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Earliest Published Map to Show the Death Valley Pioneer Route (Wheat)

31. HEAP, Gwinn Harris. Central Route to the Pacific, from the Valley of the Mississippi to California: Journal of the Expedition of E. F. Beale, Superintendent of the Indian Affairs in California, and Gwinn Harris Heap, from Missouri to California, in 1853. Philadelphia: Lippincott, Grambo, and Co.; London: Trübner and Co., 1854. 136, 32 (publisher’s catalogue) pp., 13 tinted lithograph plates by P. S. Duval in Philadelphia after Heap’s original artwork (Native Americans, scenes and views on the expedition); lithograph map: Map of the Central Route from the Valley of the Mississippi to California. Compiled & Drawn by G. H. Heap [below neat line at right] P. S. Duval & Co’s Steam lith. Press, Philada. (neat line to neat line 18.7 x 87.6 cm; extends beyond neat line at one point). 8vo, original dark green cloth, publisher’s logo embossed on both covers, spine gilt-lettered, publisher’s ads in blue on endpapers. Spine frayed at lower extremity, upper cover with some white stains and abrasions, cloth with some abrasions, endpapers browned in margins (as are the first few leaves of the text block and a few interior leaves), plates with scattered light foxing, uniform light age toning to text (due to quality of paper), map lightly browned with splits at some folds (no losses). The map is seldom found with the book.

Plate List:

1. Rafting Across Grand River.

2. Spanish Peaks.

3. Lower Mouth of Huerfano Cañon.

4. Huerfano Butte.

5. First Camp in the Sangre de Cristo Mts.

6. Entrance of Sahwatch Valley. San Luis Valley and the Sierra Blanca in the distance.

7. Scenery in Sahwatch Valley.

8. Coochatope Pass. “The Gate of Buffaloes.” in Sahwatch Mts.

9. Coochatope Pass.

10. Rio de la Laguna Creek. Sierra de la Plata.

11. Crossing Laguna Creek.

12. Grand River, Below the Junction of the Uncompagre.

13. View on Green River.

     First edition. This variant with the London imprint was apparently meant for export; except for the alternate imprint, which was set by stop-press correction, the text is from the same setting of type as those copies that have only Philadelphia in the imprint. (Cf. the damaged letters as follows: p. 33, line 13, C in “Corn-fed”; p. 57, line 12 from bottom, M in “Massachusetts”; p. 90, line 6 from bottom, q in “square”; p. 109, line 16, b in “bounded”). The inserted publishers’ catalogue has been reported in variants of 46 pp., 32 pp., and pp. 17-32; these variants apparently have nothing to do with issue points of the text, however.

     Braislin 125. Cowan I, p. 107. Cowan II, p. 273. Edwards, Enduring Desert, pp. 110-111: “The earliest published account of Death Valley.... Of all the journals and diaries telling of the Mojave desert crossing, none appears comparable to the Heap in sheer readability and in picturesque descriptive quality.” Flake 3934. Graff 1837: “Some of the areas explored are here described for the first time.” Howell 50, California 511. Howes H378. Mintz, The Trail 562. Munk, p. 100. Norris 1606. Paher, Nevada 747: “Here is the journal of the expedition of Edward F. Beale and Heap, who followed the Spanish Trail in August 1853 through southern Nevada and California while surveying the central route to California.... With its picturesque descriptions of the places he visited, Heap is among the most readable of the early journalists. Early camel material is contained in an appendix.” Littell 471. Peters, California on Stone, pp. 114-115, 128. Plains & Rockies IV:235. Rittenhouse 290. Saunders 2947. Streeter Sale 3177. Wheat, Mapping the Transmississippi West 808 & III, pp. 197-201: “Although not impressive for accuracy or information of any kind, this [map] is the first attempt on a published map to show the 1849 Death Valley pioneer route.... Heap’s was the earliest published map to show the middle Rocky Mountain region, through what is now southern California.... On the basis of journal and map, Benton blew mighty trumpets for the superiority of his ‘Central Route.’”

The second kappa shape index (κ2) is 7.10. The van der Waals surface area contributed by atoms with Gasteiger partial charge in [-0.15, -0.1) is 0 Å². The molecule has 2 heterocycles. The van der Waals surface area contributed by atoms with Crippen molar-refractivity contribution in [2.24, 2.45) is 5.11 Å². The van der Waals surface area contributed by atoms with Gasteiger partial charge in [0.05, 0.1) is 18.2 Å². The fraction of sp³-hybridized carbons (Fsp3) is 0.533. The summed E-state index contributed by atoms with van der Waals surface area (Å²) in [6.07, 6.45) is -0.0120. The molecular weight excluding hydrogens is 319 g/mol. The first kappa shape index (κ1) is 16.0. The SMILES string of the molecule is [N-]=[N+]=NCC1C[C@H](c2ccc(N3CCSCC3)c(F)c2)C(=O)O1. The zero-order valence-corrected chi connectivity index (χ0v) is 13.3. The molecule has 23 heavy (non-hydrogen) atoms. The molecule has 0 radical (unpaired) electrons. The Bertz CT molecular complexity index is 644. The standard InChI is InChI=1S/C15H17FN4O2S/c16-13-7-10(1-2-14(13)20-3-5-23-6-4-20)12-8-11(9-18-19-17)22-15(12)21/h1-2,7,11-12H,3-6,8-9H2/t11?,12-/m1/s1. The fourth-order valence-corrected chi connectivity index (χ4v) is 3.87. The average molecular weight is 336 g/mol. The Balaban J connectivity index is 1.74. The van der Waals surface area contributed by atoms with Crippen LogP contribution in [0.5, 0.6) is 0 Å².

Cambridge History of English and American Literature, Vol. XVII (Later National Literature, Part II; XIV Travellers and Explorers, 1846-1900; Boundary Surveys): “A transcontinental railway became more and more a necessity from numerous points of view, not the least of which was the interchange of products across the Pacific. Preliminary wagon roads were surveyed, and for this purpose Lieutenant E. F. Beale in returning to California struck across a little ahead of Gunnison on the same route. With him was Gwinn Harris Heap, who wrote the narrative of the journey: Central Route to the Pacific from the Valley of the Mississippi to California (1854).” One of the missions of this expedition was to decide if there were suitable lands in Utah and New Mexico to which Native Americans from California might be relocated.

     After his adventures as described here, Heap (1817-1887) went on to become instrumental in the U.S. camel experiment. Because of his knowledge of camels, Near Eastern culture, and Arabic, he was selected to procure the camels that eventually ended up in the American West. After that, he held diplomatic posts in Tunis and Constantinople. The superb frontispiece of Native Americans and members of the expedition party rafting across the Colorado River with its atmospheric quality and subtle tinting in aqua and taupe is one of the memorable images of the Borderlands. See Samuels, Encyclopedia of the American West, pp. 214-215. ($2,500-5,000)

Sold. Hammer: $2,800.00; Price Realized: $3,290.00

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